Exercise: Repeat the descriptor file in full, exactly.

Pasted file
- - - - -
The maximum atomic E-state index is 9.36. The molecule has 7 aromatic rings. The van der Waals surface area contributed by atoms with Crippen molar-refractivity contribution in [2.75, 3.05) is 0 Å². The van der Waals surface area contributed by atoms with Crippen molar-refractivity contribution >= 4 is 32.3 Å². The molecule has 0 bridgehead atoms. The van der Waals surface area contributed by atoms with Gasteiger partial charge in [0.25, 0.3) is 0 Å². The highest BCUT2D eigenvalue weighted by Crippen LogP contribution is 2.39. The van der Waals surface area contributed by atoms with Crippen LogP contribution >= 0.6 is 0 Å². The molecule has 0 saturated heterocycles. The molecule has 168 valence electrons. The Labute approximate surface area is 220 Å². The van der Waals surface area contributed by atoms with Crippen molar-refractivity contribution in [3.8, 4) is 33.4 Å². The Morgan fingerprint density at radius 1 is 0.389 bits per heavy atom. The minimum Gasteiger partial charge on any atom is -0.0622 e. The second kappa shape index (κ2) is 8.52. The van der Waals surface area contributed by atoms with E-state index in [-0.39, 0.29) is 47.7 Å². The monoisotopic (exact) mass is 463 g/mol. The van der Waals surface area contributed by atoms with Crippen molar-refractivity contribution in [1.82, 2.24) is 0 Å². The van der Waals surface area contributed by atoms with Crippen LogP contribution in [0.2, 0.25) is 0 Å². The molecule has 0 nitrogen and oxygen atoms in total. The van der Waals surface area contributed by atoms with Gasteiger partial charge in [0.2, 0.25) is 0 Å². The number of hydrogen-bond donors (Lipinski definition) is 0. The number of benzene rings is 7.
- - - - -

The maximum atomic E-state index is 9.36. The molecule has 7 aromatic rings. The van der Waals surface area contributed by atoms with Crippen molar-refractivity contribution in [2.75, 3.05) is 0 Å². The van der Waals surface area contributed by atoms with Crippen molar-refractivity contribution >= 4 is 32.3 Å². The molecule has 0 bridgehead atoms. The van der Waals surface area contributed by atoms with Gasteiger partial charge in [0.25, 0.3) is 0 Å². The highest BCUT2D eigenvalue weighted by Crippen LogP contribution is 2.39. The van der Waals surface area contributed by atoms with Crippen LogP contribution >= 0.6 is 0 Å². The molecule has 0 saturated heterocycles. The molecule has 168 valence electrons. The Labute approximate surface area is 220 Å². The van der Waals surface area contributed by atoms with Crippen molar-refractivity contribution in [3.8, 4) is 33.4 Å². The Morgan fingerprint density at radius 1 is 0.389 bits per heavy atom. The minimum Gasteiger partial charge on any atom is -0.0622 e. The second kappa shape index (κ2) is 8.52. The van der Waals surface area contributed by atoms with E-state index in [-0.39, 0.29) is 47.7 Å². The monoisotopic (exact) mass is 463 g/mol. The van der Waals surface area contributed by atoms with Crippen molar-refractivity contribution in [1.82, 2.24) is 0 Å². The van der Waals surface area contributed by atoms with Crippen LogP contribution in [0.2, 0.25) is 0 Å². The molecule has 0 nitrogen and oxygen atoms in total. The van der Waals surface area contributed by atoms with Gasteiger partial charge in [0.2, 0.25) is 0 Å². The number of hydrogen-bond donors (Lipinski definition) is 0. The number of benzene rings is 7.